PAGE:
Amaterasu as the mother of a “grain soul” and Jimmu in Toyoashihara no Mizuho no Kuni — the land where abundant rice shoots ripen beautifully

Food For Thought
In Kate Elwood’s last column of 2011 for The Daily Yomiuri she looks at the cultural associations with western and eastern staples, bread and rice:

Both bread and rice symbolize livelihood, as can be seen in a variety of phrases such as “earn one’s bread,” “know which side your bread is buttered on” and “take bread from someone’s mouth,” as well as meshi no tane (“rice seed”: a means of living), meshi ga kuenai (“cannot eat rice”: cannot make a living), and fude ippon de meshi o kuu (“eat rice by one ink brush”: make a living as a writer). “Eating the bread of idleness” also corresponds nicely to muda meshi o kuu, to eat useless rice, which means to be unproductive. Bread and rice also both signify a communal experience. The idiom “break bread together” signifies sharing a meal, similar to onaji kama no meshi o kuu, to eat from the same rice-cooking pot.

But cultural associations of rice perhaps go one step further. Linguists Dmitrij Dobrovol’skij and Elisabeth Piiraninen have made a study of cross-cultural and cross-linguistic figurative language. They note that rice is further associated with the whole living situation, as exhibited in the phrase hiyameshi o kuwasareru, being made to eat cold rice, a way of expressing being treated coldly. Tanin no meshi o kuu, eating the rice of other people, means to gain experience and become mature by leaving one’s family.

Unlike these rice expressions, a focus on undesirable or external sources of sustenance is not seen in common bread idioms. “Bread and water” may be understood to be the most minimal provisions, traditionally associated with provisions for prisoners, but the expression does not figuratively describe a chilly reception. There is no idiom related to eating bread somewhere else and to say it would simply suggest a sandwich obtained elsewhere, not a vital representation of becoming independent from Mom and Dad.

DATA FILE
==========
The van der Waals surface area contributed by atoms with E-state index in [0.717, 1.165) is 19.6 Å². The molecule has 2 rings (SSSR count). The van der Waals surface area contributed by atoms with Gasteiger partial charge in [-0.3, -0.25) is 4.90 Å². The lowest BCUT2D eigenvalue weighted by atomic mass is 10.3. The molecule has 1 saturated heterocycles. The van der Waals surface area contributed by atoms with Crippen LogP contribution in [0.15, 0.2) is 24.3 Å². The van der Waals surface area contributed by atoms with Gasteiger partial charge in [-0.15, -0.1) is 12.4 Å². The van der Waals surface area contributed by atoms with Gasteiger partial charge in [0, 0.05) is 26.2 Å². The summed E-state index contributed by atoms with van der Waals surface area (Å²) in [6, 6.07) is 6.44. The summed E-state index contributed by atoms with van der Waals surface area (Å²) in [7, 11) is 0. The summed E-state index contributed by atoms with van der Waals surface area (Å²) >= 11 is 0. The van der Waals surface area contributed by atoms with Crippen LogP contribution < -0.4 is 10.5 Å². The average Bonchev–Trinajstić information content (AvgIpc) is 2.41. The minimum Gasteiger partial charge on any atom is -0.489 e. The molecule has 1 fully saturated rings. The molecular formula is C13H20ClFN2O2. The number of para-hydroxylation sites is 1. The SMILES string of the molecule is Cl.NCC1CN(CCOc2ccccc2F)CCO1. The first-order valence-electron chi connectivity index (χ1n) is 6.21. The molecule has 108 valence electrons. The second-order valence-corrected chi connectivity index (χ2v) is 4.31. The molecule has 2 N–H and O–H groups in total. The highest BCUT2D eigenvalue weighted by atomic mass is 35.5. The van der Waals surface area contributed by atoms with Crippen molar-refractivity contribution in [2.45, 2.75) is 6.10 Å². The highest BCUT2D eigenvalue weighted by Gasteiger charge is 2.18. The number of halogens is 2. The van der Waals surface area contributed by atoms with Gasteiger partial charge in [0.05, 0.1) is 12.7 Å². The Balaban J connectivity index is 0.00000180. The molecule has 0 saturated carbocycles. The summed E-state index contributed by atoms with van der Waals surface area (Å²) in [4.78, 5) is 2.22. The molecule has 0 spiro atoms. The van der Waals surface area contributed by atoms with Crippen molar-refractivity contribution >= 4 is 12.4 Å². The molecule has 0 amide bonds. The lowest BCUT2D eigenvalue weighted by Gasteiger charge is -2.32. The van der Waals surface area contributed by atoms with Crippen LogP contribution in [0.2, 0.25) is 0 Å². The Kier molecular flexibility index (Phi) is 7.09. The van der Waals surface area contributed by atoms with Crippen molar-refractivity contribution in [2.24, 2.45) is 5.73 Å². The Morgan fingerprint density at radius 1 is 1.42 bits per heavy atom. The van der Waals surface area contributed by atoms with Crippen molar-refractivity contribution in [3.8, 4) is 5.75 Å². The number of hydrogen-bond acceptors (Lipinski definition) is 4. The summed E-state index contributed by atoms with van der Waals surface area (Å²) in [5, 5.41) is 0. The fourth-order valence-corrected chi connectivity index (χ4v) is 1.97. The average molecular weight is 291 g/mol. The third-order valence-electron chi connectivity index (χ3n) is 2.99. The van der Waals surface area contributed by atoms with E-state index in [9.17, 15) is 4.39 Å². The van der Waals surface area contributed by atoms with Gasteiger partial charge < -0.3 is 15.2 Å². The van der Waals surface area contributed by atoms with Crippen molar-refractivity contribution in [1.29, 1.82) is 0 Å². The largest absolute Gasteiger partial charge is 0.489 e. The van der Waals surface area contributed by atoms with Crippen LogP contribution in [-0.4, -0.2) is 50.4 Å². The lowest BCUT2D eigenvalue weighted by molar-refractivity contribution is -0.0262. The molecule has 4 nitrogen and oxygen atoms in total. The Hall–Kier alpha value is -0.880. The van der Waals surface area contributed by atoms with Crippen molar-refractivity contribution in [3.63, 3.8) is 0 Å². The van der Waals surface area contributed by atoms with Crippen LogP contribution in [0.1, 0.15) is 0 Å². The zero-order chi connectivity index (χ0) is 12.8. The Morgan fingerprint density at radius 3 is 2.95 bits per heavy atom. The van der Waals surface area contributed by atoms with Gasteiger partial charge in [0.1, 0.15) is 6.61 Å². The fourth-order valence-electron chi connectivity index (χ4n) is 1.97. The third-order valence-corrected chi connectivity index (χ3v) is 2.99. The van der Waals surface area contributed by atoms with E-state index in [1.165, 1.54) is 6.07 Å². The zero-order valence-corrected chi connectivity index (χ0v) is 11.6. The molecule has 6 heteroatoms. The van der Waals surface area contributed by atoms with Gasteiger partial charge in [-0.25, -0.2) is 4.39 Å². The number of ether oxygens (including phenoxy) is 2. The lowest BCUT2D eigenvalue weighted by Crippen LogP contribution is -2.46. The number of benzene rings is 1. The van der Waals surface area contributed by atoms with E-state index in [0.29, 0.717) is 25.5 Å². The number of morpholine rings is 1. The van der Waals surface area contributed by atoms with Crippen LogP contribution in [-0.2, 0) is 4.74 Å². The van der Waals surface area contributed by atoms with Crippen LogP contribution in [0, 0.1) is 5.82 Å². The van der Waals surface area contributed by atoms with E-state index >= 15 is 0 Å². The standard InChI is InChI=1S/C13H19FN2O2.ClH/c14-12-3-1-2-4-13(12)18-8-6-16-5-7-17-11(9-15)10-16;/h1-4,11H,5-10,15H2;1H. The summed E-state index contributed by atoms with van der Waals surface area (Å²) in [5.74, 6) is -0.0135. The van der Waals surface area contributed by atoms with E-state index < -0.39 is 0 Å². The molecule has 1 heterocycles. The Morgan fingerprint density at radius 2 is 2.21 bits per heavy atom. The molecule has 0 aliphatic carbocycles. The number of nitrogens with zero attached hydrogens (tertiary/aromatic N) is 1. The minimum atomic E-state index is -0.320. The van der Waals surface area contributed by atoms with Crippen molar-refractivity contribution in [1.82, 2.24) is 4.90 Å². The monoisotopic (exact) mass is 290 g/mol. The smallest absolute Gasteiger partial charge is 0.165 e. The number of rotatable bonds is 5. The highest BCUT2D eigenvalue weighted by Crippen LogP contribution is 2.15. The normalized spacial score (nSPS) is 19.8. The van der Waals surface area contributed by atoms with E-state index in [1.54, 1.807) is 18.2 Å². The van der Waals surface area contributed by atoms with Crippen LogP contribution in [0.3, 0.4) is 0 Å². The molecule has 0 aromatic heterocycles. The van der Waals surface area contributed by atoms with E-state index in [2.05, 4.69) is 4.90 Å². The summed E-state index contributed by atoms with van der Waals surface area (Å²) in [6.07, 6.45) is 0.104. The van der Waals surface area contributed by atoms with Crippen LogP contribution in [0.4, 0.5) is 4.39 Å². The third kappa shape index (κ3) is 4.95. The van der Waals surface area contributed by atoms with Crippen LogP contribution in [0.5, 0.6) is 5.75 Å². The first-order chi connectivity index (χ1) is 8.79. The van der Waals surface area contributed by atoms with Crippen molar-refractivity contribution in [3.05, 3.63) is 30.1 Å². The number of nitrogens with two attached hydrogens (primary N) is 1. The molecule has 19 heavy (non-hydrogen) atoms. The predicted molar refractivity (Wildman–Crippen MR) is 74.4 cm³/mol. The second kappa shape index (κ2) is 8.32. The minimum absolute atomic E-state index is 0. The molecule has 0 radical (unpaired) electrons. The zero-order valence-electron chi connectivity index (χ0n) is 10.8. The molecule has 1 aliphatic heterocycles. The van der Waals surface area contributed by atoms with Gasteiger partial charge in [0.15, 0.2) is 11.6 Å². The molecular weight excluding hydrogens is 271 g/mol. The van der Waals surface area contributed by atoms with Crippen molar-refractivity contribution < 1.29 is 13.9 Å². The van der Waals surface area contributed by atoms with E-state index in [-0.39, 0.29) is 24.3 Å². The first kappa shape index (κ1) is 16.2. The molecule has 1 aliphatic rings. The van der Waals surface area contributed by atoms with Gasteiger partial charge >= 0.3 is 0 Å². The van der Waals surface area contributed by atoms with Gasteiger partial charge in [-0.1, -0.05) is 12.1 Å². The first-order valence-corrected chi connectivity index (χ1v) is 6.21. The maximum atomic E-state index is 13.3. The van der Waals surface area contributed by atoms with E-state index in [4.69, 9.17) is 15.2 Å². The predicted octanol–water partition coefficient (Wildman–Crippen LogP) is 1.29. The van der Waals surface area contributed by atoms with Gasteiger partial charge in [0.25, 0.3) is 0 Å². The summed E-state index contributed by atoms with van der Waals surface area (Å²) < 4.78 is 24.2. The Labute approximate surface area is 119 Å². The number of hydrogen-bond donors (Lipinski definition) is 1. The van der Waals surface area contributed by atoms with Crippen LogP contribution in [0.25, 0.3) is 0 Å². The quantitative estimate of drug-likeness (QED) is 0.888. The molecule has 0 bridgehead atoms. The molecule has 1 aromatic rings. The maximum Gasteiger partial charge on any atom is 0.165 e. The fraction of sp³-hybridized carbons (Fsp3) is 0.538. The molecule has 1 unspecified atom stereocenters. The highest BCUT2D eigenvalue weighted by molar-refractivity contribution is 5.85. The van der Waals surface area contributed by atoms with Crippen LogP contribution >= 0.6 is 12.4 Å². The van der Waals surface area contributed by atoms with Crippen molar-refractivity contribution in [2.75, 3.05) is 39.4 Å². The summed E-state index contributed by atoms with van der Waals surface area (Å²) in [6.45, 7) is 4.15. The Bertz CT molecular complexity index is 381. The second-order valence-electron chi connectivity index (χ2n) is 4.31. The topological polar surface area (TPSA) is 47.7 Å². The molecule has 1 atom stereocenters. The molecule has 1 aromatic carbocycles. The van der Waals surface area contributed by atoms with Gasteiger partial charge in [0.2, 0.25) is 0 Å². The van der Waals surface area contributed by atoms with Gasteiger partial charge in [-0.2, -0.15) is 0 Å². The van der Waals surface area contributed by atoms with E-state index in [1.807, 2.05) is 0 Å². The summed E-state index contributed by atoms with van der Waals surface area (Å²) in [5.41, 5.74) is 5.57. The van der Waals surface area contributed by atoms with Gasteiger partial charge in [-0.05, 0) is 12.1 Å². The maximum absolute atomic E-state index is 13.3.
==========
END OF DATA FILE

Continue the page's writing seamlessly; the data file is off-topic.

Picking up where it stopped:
A traditional name for Japan is Toyoashihara no Mizuho no Kuni–the land where abundant rice shoots ripen beautifully. Emiko Onuki-Tierney is an anthropologist who has done extensive research on the Japanese attitude toward rice, including writing a book titled Rice as Self: Japanese Identities through Time. According to Onuki-Tierney, in one story in the Kojiki collection of myths about the origin of Japan, the goddess Amaterasu is the mother of a “grain soul” and Jimmu, the first emperor of Japan, is the son of one. Amaterasu gives Jimmu rice grains and tells him to transform the wilderness into a land of rice. Onuki-Tierney points out that unlike other creation myths in the world, Japan’s mythology is not about the creation of the universe but about changing wilderness through rice cultivation. While other Asian countries obviously also have rice, Japan’s own rice has been viewed as distinct. Westerners were not traditionally thought of as bread-eaters but rather meat-eaters, as opposed to rice-eating Japanese people, due to Buddhist prohibitions in Japan on the consumption of meat.

The shamoji rice spatula is a symbol of the Japanese housewife. While less prevalent than it used to be, it can still be seen in various depictions of smiling women wearing kappogi long-sleeved aprons and holding the shamoji aloft, at the ready to serve up some warm nourishment. This contrasts vividly with the traditional Western images of angry housewives brandishing rolling pins, not equipped to joyfully roll out some pastry to supply their family members with a delicious savory or sweet pie, but rather to whack a wayward husband over the head. Occasionally Japanese women are portrayed using a menbo rolling pin in a similar way, but such representations are far less frequent than those of cheerful shamoji holders.

In this way, perhaps warm rice eaten at home has a cultural resonance not easily supplanted. Yet, as always, the picture is not completely black and white. When I spent a year in Europe for research a little while ago I made rice every day, thanks to a rice cooker a colleague returning to Japan after her own sabbatical had kindly passed on to me. On the other hand, many Japanese women I met in Europe had by and large happily abandoned rice for bread in their daily lives, and they expressed surprise and amusement that my daughter and I persisted in eating rice at least once a day. If rice is a symbol of physical and spiritual sustenance perhaps it can be said that variety is the rice of life.

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